It Holds Up: Billy Bragg & Wilco -‘Mermaid Avenue’
Posted: by The Editor
There are few albums that have captured the purity of songwriting that comes close to the work on Mermaid Avenue. Mermaid Avenue revived songs that were unreleased by Woodie Guthrie and then given to Billy Bragg and Wilco by Guthrie’s daughter, Nora. What resulted was a masterful take on the pure simplicity of instrumentals. Nothing too fancy or elaborate, just the pure talent that these musicians had to breathe new life into these beautiful songs.
Probably the most notable song off the record “California Stars” is only the 2nd track on the record. Kicking off with Billy Bragg’s signature twangy vocals, steely guitars and overall engulfing strings with a perfect brush of percussion to tie the track together. The lyrics begin with “I’d like to rest/My heavy tonight on a bed/of California stars” which are simple, but light and airy. The rest of the track feels exactly like that, very light, fun, folky and easy to listen to. Your body kind of sways to the rhythm of the guitars as it comes to a close with a guitar solo.
One of the more toned down tracks “Birds and Ships” exemplifies why this record is so special. The 2 instruments being only guitar and vocals. Sung by Natalie Merchant, her voice is subtle. The guitar holds a lot of weight to the track. It feels like a folk song that would be sung around a fisherman’s ship. The simplicity of the track allows for the instruments to shine through, showcasing their near perfection and dedication to the craft of Guthrie’s songwriting.
Other tracks such as “At My Window Sad and Lonely”, “Eisler on the Go”, “Another Man is Dead and Gone” showcase the range that Bragg and Wilco have in their interpretation of these songs. The twang in “At My Window Sad and Lonely” helps to support the melancholy lyrics. Steely guitars and excellent harmonic vocals create what would normally be a depressing track into one that warrants sympathy. Although heartbreaking, the track allows itself to be vulnerable, even with bold instrumentation.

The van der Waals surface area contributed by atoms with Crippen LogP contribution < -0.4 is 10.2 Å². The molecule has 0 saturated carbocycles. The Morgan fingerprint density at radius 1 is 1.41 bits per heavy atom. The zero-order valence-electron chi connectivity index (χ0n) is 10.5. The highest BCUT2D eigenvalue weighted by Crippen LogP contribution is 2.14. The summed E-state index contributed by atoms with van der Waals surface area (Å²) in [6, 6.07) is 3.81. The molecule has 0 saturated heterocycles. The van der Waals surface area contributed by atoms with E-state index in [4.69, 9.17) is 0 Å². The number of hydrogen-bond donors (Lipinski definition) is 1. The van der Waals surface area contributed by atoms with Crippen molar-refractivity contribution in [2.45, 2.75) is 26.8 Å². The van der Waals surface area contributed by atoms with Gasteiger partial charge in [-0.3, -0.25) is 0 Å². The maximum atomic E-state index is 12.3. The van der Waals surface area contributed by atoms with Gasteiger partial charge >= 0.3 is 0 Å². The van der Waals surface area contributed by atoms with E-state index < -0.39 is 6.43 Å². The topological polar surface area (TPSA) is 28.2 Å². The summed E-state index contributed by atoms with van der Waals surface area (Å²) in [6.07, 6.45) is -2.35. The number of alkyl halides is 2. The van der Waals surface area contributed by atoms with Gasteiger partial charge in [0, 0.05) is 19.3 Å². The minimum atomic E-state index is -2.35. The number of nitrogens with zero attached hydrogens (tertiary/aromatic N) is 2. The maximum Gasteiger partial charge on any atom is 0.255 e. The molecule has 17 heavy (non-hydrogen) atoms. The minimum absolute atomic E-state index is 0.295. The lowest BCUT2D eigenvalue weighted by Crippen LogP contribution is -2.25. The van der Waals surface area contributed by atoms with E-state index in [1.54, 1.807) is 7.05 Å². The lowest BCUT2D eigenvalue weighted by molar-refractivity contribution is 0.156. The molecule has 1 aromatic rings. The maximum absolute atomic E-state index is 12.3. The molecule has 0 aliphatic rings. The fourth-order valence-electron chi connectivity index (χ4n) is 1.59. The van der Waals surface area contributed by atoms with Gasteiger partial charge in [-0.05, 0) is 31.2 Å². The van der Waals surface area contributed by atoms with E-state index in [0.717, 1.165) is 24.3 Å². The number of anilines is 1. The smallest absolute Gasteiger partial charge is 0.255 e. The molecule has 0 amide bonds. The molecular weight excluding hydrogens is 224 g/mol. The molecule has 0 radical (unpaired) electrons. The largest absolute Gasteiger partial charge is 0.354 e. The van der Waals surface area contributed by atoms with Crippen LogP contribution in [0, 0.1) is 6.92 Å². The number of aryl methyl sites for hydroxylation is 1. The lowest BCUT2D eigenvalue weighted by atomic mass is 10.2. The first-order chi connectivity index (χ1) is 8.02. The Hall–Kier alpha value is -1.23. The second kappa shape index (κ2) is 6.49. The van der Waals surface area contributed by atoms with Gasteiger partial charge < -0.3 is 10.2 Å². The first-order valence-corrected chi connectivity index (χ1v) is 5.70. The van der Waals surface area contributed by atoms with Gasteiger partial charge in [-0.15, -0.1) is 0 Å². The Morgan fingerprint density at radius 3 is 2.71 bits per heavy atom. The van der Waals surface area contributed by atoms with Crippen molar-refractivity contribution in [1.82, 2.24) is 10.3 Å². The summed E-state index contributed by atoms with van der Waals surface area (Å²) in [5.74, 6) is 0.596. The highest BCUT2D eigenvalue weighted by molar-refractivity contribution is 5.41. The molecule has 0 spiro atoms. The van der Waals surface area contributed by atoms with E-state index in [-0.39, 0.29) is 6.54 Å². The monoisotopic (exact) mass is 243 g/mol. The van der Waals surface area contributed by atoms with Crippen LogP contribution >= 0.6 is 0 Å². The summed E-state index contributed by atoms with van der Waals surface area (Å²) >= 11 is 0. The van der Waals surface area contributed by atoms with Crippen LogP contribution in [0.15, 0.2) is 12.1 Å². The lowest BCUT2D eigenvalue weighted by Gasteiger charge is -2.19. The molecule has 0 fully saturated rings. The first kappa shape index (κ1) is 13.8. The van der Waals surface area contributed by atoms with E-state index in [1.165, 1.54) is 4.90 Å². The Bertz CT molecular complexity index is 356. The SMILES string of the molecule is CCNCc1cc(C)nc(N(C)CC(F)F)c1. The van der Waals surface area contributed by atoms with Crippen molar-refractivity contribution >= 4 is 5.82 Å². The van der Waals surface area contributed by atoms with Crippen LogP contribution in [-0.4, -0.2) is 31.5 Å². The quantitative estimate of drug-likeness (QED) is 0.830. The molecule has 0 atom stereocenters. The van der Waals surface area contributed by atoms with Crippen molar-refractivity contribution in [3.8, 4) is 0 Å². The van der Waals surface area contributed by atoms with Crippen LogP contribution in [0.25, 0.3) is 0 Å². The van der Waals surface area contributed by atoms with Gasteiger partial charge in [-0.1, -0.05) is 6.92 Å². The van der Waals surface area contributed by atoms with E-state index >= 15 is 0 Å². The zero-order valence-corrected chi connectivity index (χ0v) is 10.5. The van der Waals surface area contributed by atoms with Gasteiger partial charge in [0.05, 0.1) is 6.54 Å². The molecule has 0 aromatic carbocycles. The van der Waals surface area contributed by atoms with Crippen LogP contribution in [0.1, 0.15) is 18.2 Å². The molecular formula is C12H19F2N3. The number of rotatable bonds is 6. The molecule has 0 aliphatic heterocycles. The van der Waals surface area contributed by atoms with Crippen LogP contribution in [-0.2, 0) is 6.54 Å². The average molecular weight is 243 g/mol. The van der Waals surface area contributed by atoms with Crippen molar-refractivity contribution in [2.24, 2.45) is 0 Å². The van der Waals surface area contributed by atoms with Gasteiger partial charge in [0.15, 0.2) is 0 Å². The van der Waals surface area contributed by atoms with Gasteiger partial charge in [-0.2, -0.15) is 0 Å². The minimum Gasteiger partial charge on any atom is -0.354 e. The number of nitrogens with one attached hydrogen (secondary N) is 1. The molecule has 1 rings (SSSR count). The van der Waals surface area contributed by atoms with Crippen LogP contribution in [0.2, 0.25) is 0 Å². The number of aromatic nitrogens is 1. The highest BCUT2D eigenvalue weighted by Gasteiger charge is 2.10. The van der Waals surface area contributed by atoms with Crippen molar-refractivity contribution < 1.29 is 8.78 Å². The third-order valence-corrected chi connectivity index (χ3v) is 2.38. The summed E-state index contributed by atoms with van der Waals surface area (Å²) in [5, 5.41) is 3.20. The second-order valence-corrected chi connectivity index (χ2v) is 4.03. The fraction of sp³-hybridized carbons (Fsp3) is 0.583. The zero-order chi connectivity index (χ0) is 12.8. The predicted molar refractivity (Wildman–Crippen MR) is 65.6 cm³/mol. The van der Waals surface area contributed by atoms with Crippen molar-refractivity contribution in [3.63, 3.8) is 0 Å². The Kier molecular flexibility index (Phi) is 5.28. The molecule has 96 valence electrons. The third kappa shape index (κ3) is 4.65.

On the contrary, “Eisler on the Go” is a call for help. Simple guitar and vocals, similar to the style of “Birds and Ships”, Bragg’s amazing vocals, and reverb-y guitars allow for the track to open up as the track plays on. Repeating “I don’t know what I’ll do” throughout the entire track, as if there’s a notion of someone shaking their head in frustration. The circling guitar riffs mimic that as well creating this sense of dread or looping irritation that the lyrics provide. Second to last track, “Another Man is Dead and Gone” feels straight from Woodie Guthrie’s notebook. An ode to those who come in and out of our lives. Although a short track, it packs a lot of punch in its lyricism and stripped down instrumentals. The piano just provides the melody while the vocals develop the emotional intensity of the lyrics meaning.
The way that this collaboration of musicians interpreted these songs pays homage to folk songwriting with a contemporary twist. Sticking to the bare bones of sounds while layering others on top of build up the sound make these tracks exquisite. The narrative quality of the lyrics balanced with thought-over guitars, piano, and other instruments make each track feel unique. However, collectively as an album, it feels like an anthology of American folk music. Something that at times can feel lost in the era of technology. Billy Bragg and Wilco did create a second life for Guthrie’s songs to live in on Mermaid Avenue. Making this record a very special project that surpasses the time that these songs were written.
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